Matt Asay wrote a post about a month ago and I’ve been meaning to respond. He argues that the comments section on blog posts tend to devolve into ghettos of expletives and personal attacks instead of productive discussion (I agree with this part of his post). He then proposes that Twitter is the medium we should be using to hold conversations around blog posts (this is the part I take issue with). Rather than describe at length why, here’s a graphic that summarizes the argument:
Examining what’s worked empirically
I believe commenting channels can be examined on the above seven dimensions. Admittedly there is zero science behind the above chart – this is purely subjective analysis via thinking about aspects of each medium and how they contribute to effective or ineffective discussion. In thinking about groups I’ve been involved with and which ones worked well the most interesting realization is that there’s a factor outside of the qualities of the channels themselves that trumps everything here: it’s the glue of interaction beyond the channel. The most meaningful discussions I’ve been a part of were in groups where we had in-person or real-time interaction punctuated by periods of asynchronous online exchanges. AZCFUG, CFUG manager list, Cambrian House, Refresh Phoenix, AZIPA – these are all groups that produced valuable insight and relationships, every one of them anchored by a good level of accountability through real-time interaction outside of the online channels.
When you strip everything away it’s not even the real-time aspect that’s critical though- it’s the accountability / reputation factor that ultimately drives quality discussion. When you know your words stick with you wherever you go, you behave differently. You show respect, humility, ensure what you’re typing actually adds unique value, etc. Remove this factor and you get the faceless, ghetto problem of Digg comments and the troll activity on our city’s newspaper site. You lose pride in ownership, start getting a few broken windows and the whole neighborhood adopts a license to behave badly. BUT… Twitter is not the antidote folks- starting a personal blog and supplementing it with Twitter is. Twitter alone is too short-form of a medium to communicate real substance and the “one-way follow” aspect makes it impossible to see the whole conversation as an outsider (unless people happen to be using explicit #hashtags). Yes, it addresses the accountability concern but it does so at the expense of introducing new issues of an “ADHD/Sound-byte-speak” and fragmented dialogue for the people involved. It’s like having UN delegates hold a debate where everyone can talk into their mic but nobody knows who’s hearing who because each set of headphones is tuned pickup a select fraction of the participants involved.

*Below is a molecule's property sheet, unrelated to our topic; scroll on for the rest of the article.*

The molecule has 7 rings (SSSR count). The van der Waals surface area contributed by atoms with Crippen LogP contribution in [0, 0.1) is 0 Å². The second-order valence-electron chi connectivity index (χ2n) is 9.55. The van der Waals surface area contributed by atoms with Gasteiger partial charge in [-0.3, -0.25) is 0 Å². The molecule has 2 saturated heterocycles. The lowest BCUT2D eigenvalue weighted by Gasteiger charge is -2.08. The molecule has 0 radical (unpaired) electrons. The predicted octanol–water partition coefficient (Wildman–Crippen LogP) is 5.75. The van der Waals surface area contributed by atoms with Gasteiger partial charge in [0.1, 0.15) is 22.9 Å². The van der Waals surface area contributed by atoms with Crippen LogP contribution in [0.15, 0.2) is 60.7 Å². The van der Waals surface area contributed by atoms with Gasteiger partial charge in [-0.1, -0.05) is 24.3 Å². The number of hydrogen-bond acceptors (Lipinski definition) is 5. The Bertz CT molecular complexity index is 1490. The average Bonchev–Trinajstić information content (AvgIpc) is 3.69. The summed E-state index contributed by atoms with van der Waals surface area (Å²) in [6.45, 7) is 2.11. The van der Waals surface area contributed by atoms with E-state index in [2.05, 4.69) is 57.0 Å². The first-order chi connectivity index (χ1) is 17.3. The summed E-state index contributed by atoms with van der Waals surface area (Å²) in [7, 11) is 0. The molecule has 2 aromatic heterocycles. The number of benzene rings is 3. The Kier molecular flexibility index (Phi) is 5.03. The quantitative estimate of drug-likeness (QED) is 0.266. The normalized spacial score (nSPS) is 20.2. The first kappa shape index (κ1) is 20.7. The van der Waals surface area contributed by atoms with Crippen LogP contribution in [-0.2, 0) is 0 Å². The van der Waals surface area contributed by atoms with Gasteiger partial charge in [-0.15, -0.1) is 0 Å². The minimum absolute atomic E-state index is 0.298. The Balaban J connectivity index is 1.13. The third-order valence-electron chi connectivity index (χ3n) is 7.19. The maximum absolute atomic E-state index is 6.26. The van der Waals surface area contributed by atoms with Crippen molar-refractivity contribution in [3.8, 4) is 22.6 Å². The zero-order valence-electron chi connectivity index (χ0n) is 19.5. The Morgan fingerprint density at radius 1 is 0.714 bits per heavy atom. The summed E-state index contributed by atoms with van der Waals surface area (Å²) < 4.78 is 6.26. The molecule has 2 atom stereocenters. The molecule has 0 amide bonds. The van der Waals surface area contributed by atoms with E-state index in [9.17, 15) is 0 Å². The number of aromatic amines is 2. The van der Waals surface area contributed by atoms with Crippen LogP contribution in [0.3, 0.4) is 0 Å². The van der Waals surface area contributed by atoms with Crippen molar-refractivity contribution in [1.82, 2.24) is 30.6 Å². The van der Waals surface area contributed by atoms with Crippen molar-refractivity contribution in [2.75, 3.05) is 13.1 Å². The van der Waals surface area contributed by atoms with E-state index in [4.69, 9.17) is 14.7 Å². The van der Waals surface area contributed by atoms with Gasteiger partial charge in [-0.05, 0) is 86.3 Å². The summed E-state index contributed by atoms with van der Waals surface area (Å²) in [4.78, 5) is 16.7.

So what do you suggest?
The question becomes, “short of being able to have face-to-face interaction serve as an anchor of civility in discussion between online exchanges, what do you propose as the most effective means of holding productive debate online?” If you look at the above graphic you’ll understand why I believe the answer is to return to using the personal blog w/ a combination of verified comments for short responses and trackbacks for more substantive responses. Twitter has IMHO shoplifted people’s mojo and derailed this practice that used to be commonplace. I believe we’ll see Twitter fatigue and a resurgence of the way it used to be with volleys of blog posts that mutually link amongst one another. Facebook link shares and Tweets are pointers to content – like a fluid, more social RSS feed. But the real substance of discussion has always and will continue to reside in blogs.